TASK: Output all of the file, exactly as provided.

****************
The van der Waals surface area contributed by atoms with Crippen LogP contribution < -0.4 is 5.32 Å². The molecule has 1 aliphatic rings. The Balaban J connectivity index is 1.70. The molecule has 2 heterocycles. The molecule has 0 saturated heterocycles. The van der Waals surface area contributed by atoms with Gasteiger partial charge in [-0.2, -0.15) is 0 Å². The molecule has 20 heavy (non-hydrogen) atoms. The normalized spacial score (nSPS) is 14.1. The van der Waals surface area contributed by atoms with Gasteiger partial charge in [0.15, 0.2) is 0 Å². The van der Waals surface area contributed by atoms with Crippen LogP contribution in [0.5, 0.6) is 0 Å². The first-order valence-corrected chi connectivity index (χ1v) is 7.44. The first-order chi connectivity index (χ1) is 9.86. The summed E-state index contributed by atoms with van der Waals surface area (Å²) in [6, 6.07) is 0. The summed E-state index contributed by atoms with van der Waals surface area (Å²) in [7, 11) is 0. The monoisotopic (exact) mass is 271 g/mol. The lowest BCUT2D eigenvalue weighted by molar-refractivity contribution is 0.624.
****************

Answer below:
The van der Waals surface area contributed by atoms with Crippen LogP contribution < -0.4 is 5.32 Å². The molecule has 1 aliphatic rings. The Balaban J connectivity index is 1.70. The molecule has 2 heterocycles. The molecule has 0 saturated heterocycles. The van der Waals surface area contributed by atoms with Gasteiger partial charge in [-0.2, -0.15) is 0 Å². The molecule has 20 heavy (non-hydrogen) atoms. The normalized spacial score (nSPS) is 14.1. The van der Waals surface area contributed by atoms with Gasteiger partial charge in [0.15, 0.2) is 0 Å². The van der Waals surface area contributed by atoms with Crippen LogP contribution in [0.5, 0.6) is 0 Å². The first-order valence-corrected chi connectivity index (χ1v) is 7.44. The first-order chi connectivity index (χ1) is 9.86. The summed E-state index contributed by atoms with van der Waals surface area (Å²) in [6, 6.07) is 0. The summed E-state index contributed by atoms with van der Waals surface area (Å²) in [7, 11) is 0. The monoisotopic (exact) mass is 271 g/mol. The lowest BCUT2D eigenvalue weighted by molar-refractivity contribution is 0.624.